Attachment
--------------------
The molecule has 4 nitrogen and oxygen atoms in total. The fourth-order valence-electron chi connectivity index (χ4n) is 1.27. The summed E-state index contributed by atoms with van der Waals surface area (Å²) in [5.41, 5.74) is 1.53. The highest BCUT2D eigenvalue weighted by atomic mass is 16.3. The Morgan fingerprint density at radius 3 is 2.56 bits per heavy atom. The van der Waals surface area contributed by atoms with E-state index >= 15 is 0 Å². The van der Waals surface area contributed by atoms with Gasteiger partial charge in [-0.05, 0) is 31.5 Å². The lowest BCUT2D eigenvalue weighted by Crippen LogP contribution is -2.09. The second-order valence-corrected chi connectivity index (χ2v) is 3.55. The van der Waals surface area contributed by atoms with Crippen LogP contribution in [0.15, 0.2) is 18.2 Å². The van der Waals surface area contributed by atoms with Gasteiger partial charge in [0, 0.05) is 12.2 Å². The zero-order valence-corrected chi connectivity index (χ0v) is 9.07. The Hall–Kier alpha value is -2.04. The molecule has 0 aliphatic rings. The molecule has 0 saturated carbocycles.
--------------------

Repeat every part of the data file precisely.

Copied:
The molecule has 4 nitrogen and oxygen atoms in total. The fourth-order valence-electron chi connectivity index (χ4n) is 1.27. The summed E-state index contributed by atoms with van der Waals surface area (Å²) in [5.41, 5.74) is 1.53. The highest BCUT2D eigenvalue weighted by atomic mass is 16.3. The Morgan fingerprint density at radius 3 is 2.56 bits per heavy atom. The van der Waals surface area contributed by atoms with E-state index >= 15 is 0 Å². The van der Waals surface area contributed by atoms with Gasteiger partial charge in [-0.05, 0) is 31.5 Å². The lowest BCUT2D eigenvalue weighted by Crippen LogP contribution is -2.09. The second-order valence-corrected chi connectivity index (χ2v) is 3.55. The van der Waals surface area contributed by atoms with Crippen LogP contribution in [0.15, 0.2) is 18.2 Å². The van der Waals surface area contributed by atoms with Gasteiger partial charge in [0, 0.05) is 12.2 Å². The zero-order valence-corrected chi connectivity index (χ0v) is 9.07. The Hall–Kier alpha value is -2.04. The molecule has 0 aliphatic rings. The molecule has 0 saturated carbocycles.